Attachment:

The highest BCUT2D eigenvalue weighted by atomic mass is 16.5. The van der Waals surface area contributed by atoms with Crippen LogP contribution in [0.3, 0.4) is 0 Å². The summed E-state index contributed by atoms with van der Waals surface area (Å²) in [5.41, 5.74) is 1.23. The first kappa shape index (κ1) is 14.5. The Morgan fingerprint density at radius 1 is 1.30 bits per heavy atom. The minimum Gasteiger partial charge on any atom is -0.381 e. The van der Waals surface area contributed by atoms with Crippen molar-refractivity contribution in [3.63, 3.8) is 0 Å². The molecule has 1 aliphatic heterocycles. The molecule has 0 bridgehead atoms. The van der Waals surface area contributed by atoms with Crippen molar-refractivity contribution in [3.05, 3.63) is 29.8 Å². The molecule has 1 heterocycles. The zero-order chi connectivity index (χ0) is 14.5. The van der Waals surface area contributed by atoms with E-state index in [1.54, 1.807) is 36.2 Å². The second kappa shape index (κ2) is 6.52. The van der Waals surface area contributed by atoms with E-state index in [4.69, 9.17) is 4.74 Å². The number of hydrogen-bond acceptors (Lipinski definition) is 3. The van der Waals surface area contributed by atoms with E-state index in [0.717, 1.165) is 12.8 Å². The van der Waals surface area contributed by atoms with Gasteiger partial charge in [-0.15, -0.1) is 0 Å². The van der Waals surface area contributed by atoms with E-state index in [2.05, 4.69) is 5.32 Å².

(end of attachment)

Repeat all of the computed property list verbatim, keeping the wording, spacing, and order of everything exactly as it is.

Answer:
The highest BCUT2D eigenvalue weighted by atomic mass is 16.5. The van der Waals surface area contributed by atoms with Crippen LogP contribution in [0.3, 0.4) is 0 Å². The summed E-state index contributed by atoms with van der Waals surface area (Å²) in [5.41, 5.74) is 1.23. The first kappa shape index (κ1) is 14.5. The Morgan fingerprint density at radius 1 is 1.30 bits per heavy atom. The minimum Gasteiger partial charge on any atom is -0.381 e. The van der Waals surface area contributed by atoms with Crippen molar-refractivity contribution in [3.63, 3.8) is 0 Å². The molecule has 1 aliphatic heterocycles. The molecule has 0 bridgehead atoms. The van der Waals surface area contributed by atoms with Crippen molar-refractivity contribution in [3.05, 3.63) is 29.8 Å². The molecule has 1 heterocycles. The zero-order chi connectivity index (χ0) is 14.5. The van der Waals surface area contributed by atoms with E-state index in [1.54, 1.807) is 36.2 Å². The second kappa shape index (κ2) is 6.52. The van der Waals surface area contributed by atoms with E-state index in [4.69, 9.17) is 4.74 Å². The number of hydrogen-bond acceptors (Lipinski definition) is 3. The van der Waals surface area contributed by atoms with E-state index in [0.717, 1.165) is 12.8 Å². The van der Waals surface area contributed by atoms with Gasteiger partial charge in [-0.15, -0.1) is 0 Å². The van der Waals surface area contributed by atoms with E-state index in [2.05, 4.69) is 5.32 Å².